It’s mostly collegial but can get adversarial (and that’s not including T&E litigation).

There are attorneys employed by wealth management firms BUT a wealth management firm can’t privyde legal advice to clients and attorneys can’t sgare fees with such firms. Sometimes there’s separate legal entities for wealth management and for legal services (which is prohibited in some states) but that’s quite rare. The rules of professional conduct are quite restrictive here.

Deadlines are self-imposed, though there is the occasional rush job.

People who fail in this field are the ones who can’t attract clients. You can know nothing of the law and be a complete screwup and still do well if your clients aren’t too smart

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lightandsweetcoffee (Sep 30, 2018 - 8:40 pm)

Thank you for the exhaustive reply!

Do you happen to know if New York is a state which allows for separate legal entities for wealth management and for legal services under the same roof? I understand about lawyers not sharing fees with firms, but what would stop an attorney from owning such a firm and not sharing his or her legal fees? So many questions, so little time!

This feels like a very good fit for me. I'm finishing up my MSc in law and public policy (BA in jurisprudence) and am starting studying for my LSAT very soon. Crossing my fingers. :) While going through my classes, I always found trusts and estates the most interesting. I love the law for the law's sake and I love dealing with clients and doing the "boring work" that perhaps a straight litigator wouldn't like. I'm a very detail-oriented person and I love drafting documents (I built up my company in a similar field).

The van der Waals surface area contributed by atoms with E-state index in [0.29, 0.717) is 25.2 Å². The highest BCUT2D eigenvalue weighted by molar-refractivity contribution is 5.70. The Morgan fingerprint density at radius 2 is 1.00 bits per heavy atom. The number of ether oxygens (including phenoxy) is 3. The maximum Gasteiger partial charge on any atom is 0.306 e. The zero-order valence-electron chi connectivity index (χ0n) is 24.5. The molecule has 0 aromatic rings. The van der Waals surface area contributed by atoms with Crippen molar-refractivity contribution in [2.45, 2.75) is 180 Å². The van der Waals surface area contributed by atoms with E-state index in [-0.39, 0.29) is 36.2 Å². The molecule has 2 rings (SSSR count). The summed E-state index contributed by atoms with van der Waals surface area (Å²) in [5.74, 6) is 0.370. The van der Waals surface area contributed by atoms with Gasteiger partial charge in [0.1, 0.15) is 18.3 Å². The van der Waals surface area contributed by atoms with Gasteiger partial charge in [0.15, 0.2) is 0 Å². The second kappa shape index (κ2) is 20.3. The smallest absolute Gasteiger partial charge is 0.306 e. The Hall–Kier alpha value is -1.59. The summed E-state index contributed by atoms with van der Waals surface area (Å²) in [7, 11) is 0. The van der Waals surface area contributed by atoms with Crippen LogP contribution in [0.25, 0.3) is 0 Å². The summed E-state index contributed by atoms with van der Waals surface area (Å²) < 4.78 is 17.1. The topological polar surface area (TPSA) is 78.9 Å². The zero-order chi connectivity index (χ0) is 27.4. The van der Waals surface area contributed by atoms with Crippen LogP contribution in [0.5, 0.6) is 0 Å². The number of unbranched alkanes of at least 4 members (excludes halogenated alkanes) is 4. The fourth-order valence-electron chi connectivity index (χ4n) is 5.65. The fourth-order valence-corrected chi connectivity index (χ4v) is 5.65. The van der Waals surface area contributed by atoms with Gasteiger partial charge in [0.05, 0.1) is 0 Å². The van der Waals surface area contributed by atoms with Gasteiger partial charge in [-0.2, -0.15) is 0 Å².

How can I give you my private contact info?

Are you a T & E attorney? Do you like your job? What are your hours like? A typical day? Do you work in close contact with clients or are you part of a team? Would a Tax LLM benefit a T & E attorney? I'm also really interested in tax, too.

Thanks again for the reply, much appreciated.

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dingbat (Sep 30, 2018 - 9:29 pm)

New York prohibits such an arrangement. Check out ethics opinions 619, 682 and 1086.
It's not just about sharing fees, it's that there's an inherent conflict of interest because you make more money by steering the client to your financial services firm, or vice versa, and that you may receive fees from the investment companies. As far as NY is concerned, that's a non-waivable conflict.

Having read the next paragraph, I conclude that you're a U.K, lawyer considering getting an LLM and moving to New York (one of the few states where you don't need an ABA accredited J.D.) That's a whole different story altogether, and my first bit of advice is "don't do it".

That being said, just post a throw-away email address that I can contact you at, and we can have a longer discussion.

Yes, I am a T&E attorney. I love my job. My hours are whatever I want them to be - I have my own firm, and the only times I have to be in the office are when I'm meeting clients. I prefer working from the office rather than from home because I'm more efficient there, but if I don't feel like going in, I won't - I think I only went into the office twice last week. Later this week I'm meeting a client at 6 pm, and as I don't have a heavy workload, I'll probably stroll into the office in the late afternoon that day. But there are times where I am very busy and don't have the luxury of being lazy. I've done my best to arrange my work life in a way that I enjoy, and I don't mind making less money in return.

When it comes to T&E, classes only teach you so much. I've taken tax classes which didn't prepare me for the tax issues related to T&E, which I learned on my own. I didn't even bother taking T&E in law school, and having talked to T&E professors, I feel such a class would have wasted my time. Most of the appropriate knowledge I learned on my own or from other practitioners.

As an aside to the knowledge question, I've come across very successful T&E attorneys who don't know the first thing about tax, or even about Trusts, to be honest. It's a field where mistakes don't get caught until years later, and even then might not become a real issue. I don't know how often a prior estate plan comes across my desk that's just utter garbage. But if you're good at convincing clients, then you'll make a boatload of money. Just retire before the sh-t hits the fan.

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lightandsweetcoffee (Sep 30, 2018 - 9:50 pm)

Thanks for the information! I will keep that in mind regarding New York state. Good to know.